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Experts: As numbers drop, measures already taken should remain in place

Summer Johnson McGee, the dean of the school

Summer Johnson McGee, the dean of the school of health sciences at the University of New Haven, said "only in hindsight will you know that we've seen a peak. Once those numbers start to fall, we will know." Credit: University of New Haven

Despite signs that the number of new COVID-19 cases and hospitalizations may be plateauing, experts warn  the long-term trajectory of the disease is still unclear, and a relaxation of business closures and social-distancing guidelines too soon “would be a catastrophe.”

Gov. Andrew M. Cuomo on Tuesday said there were indications that the spread of COVID-19 was leveling out. New hospitalizations and admissions into intensive care units are dropping, he said.

If new hospitalizations continue falling, “in a broad sense, that should be showing that social distancing is working,” said Henry Raymond, an associate professor of biostatistics and epidemiology at the Rutgers School of Public Health in New Jersey.

On Long Island, the number of new hospitalizations fell from a peak of 619 on Friday to 113 on Monday.

The number of new cases on the Island also is falling, from the largest one-day increase in confirmed coronavirus cases, 2,845 on April 2, to four straight days of the number of new cases falling below that number — the first time this has happened since the outbreak began.

The drop in new cases is not particularly meaningful because confirmed cases are tied to the number of tests done, and many New Yorkers even with COVID-19 symptoms cannot get tested, said Robyn Gershon, a clinical professor of epidemiology at the New York University School of Global Public Health. While the number of new cases on Long Island has fallen since April 2, so has the number of tests, data show.

“Much better is the fact that the hospitalizations seem to be going down,” Gershon said.

People who are hospitalized may not see symptoms for up to two weeks, and often they don’t go to the hospital until days after their illness begins, after symptoms worsen, so many of those newly hospitalized may have been infected two or three weeks ago, she said. That is when social-distancing guidelines were imposed and nonessential businesses began closing.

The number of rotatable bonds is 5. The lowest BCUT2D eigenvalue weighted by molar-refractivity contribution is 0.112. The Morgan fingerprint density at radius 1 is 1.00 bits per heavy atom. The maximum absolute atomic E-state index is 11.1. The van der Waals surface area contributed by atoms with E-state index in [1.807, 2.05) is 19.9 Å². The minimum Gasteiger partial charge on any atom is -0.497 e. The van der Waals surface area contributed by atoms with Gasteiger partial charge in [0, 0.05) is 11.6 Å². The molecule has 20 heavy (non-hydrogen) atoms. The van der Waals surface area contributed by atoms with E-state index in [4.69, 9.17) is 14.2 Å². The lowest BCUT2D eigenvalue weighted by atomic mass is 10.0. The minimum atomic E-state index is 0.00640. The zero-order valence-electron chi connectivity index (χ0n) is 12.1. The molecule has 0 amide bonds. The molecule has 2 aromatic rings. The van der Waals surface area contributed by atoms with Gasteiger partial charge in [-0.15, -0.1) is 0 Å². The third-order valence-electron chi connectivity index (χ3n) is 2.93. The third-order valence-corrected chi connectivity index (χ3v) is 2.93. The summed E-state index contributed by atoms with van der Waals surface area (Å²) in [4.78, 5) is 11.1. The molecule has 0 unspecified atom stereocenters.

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Summer Johnson McGee, the dean of the school of health sciences at the University of New Haven in West Haven, Connecticut, said “only in hindsight will you know that we’ve seen a peak. Once those numbers start to fall, we will know."

She defined the peak as the high point after which the number of new cases and deaths go down.

"The hope is that after the sharp rise, we see a sharp decline, and we don't have much of a plateau, where it stays in one place for a while," because the longer the plateau, the greater the strain on the health care system, she said.

It is difficult to entirely eliminate new infections, because grocery stores and other businesses considered essential are still open, Raymond said.

“That means there is still potential virus spread, but hopefully it’s minimized,” he said.

Limiting the number of visits to stores and wearing masks are ways to reduce the chance of contracting the virus and of spreading it if you are unknowingly infected, he said. Walking outside is much less risky than being in an enclosed space if your contact with others is fleeting, in part because wind can disperse aerosolized particles of the virus, he said.

Projections on the trajectory of the disease are “best guesses based on data” that make assumptions on people’s behavior, including adherence to social-distancing guidelines, said Anthony Santella, an associate professor of public health at Hofstra University who specializes in infectious disease prevention and control.

Santella worried that signs of a flattening curve may send the wrong message.

“That’s what most people are waiting to hear: ‘Oh, things are getting better. My kids can have their friends over,’ ” he said. “Or 'I can make that unnecessary trip to x y or z location.’ Then we’re just going to see a resurgence.”

Dr. David Battinelli, senior vice president and chief medical officer at Northwell Health, said that "if we didn't follow social distancing, this would have been 10 times worse than it is right now.”

It appears that only a vaccine will substantively control the spread of the virus, and it will take at least a year and a half before one is widely available, Santella said.

“The big question is what do you do for the next year and a half when we don’t have a vaccine but also know realistically you can’t keep people in their homes for a year and a half” and maintain huge levels of unemployment, he said.

One option could be allowing a limited number of businesses to reopen, some with restrictions, such as allowing restaurants to open if they only use every other table, he said.

Battinelli said mass testing of people for antibodies to COVID-19 could lead to a partial reopening.

"If you already have the antibody, the assumption is you're now immune," he said. "Theoretically, then you'll be able to tell who can and can't go back out there."

Santella is skeptical of mass antibody testing in the United States, pointing to how “we’ve already failed at doing mass COVID testing” and how hospitals and public health departments are already overwhelmed.

“To implement that is a nightmare,” he said.

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